Thursday, September 22, 2005

Like I Was Saying

From Big Media Matt (via Digby):

WHAT'S THE MATTER WITH MISSISSIPPI? Apropos of nothing in particular, take a look at the exit poll data from Mississippi, where George W. Bush picked up the votes of 85 percent of the white population and just 10 percent of the African-American vote. In a state whose electorate is 65-percent white, that led to a hefty 60-40 win for the incumbent. Mississippi's an unusually stark case, but not all that much of an outlier.

Georgia saw 75 percent of whites and 12 percent of blacks pull the lever for Bush.

It was 75-9 in Louisiana, 78-15 in South Carolina, and a comparatively minor 63-6 in Arkansas (generally speaking, whites are most monolithically Republican in the least-white states like Mississippi and more open to Democrats in whiter states like Arkansas).

All of which is just to say that an awful lot of the post-election talk about "culture" and its impact on voting serves to obscure the extent to which a lot of politics is about race.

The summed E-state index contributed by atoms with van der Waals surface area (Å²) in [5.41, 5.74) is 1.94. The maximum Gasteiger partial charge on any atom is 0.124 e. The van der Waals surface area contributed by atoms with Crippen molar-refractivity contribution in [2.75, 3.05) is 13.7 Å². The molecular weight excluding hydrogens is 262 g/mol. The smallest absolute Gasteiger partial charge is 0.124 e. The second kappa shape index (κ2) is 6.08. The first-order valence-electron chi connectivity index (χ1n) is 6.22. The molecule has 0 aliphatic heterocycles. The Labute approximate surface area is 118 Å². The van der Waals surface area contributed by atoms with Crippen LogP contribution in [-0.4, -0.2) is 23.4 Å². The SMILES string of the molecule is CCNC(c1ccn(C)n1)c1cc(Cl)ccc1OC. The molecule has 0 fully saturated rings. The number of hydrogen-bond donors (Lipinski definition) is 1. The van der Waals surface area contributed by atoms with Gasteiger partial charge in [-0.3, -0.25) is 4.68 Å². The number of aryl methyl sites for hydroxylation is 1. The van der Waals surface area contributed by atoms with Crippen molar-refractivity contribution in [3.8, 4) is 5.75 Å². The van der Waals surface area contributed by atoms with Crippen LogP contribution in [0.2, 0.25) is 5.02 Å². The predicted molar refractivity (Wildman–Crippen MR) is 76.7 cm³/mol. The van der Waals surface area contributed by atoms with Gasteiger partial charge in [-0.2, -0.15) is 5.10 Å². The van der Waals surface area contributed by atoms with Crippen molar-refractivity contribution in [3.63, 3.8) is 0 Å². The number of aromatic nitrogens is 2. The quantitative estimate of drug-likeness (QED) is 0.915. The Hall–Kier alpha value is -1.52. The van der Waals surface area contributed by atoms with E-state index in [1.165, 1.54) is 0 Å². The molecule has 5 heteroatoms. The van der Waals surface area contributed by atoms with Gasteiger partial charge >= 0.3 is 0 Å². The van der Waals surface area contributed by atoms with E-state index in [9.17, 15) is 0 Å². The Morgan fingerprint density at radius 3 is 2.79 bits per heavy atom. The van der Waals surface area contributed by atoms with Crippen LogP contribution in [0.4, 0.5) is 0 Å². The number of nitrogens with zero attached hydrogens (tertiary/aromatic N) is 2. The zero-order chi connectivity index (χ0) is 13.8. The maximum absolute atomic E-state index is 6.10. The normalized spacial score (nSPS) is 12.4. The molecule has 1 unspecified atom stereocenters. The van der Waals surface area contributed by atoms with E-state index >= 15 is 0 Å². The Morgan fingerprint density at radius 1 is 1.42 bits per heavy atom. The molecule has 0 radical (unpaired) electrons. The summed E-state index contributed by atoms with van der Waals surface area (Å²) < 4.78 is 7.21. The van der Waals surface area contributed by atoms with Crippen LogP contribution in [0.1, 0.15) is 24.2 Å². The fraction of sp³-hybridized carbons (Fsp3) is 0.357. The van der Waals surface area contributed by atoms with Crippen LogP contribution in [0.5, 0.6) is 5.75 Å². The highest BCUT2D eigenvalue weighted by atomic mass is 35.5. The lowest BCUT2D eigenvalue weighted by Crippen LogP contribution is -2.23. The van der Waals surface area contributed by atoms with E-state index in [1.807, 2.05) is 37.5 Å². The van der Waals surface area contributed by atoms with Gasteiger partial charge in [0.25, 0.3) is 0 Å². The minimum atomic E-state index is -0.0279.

In Mississippi, Bush got a larger percentage of the vote from people who "somewhat dissaprove" of his administration than he did from black voters.

He did better among self-identified Democrats than he did among blacks, and far better (23 percent against 10 percent) among self-identified liberals than with non-whites.

I'm not sure exactly what follows from that, and I appreciate that commentators don't like to raise the point in order to avoid just engaging in naive allegations of racism, but it's really, really not possible to understand the politics of the South without delving into this stuff.

If you will recall, I posted about the racial characteristics of last fall's election in the south, some time ago, but Matt goes further with it than I did.

Now, it probably should be pointed out that these exit polling numbers should be viewed as not-quite-gospel accurate. If you look at the exit polls from all the states you'll stumble across some rather remarkable figures, and in some states, there were not adequate numbers of black or other minority voters to even figure into the final count, so the sampling and weighting of these poll numbers should be taken with a grain of salt.

Nonetheless, the continued racial impact on voting in the South goes a long way to explaining election outcomes and the public policy that results, such as the bizarre anti-labor, anti-working class efforts of southern representatives, including the president's Gulf Coast Wage Cut plan of post-hurricane reconstruction.

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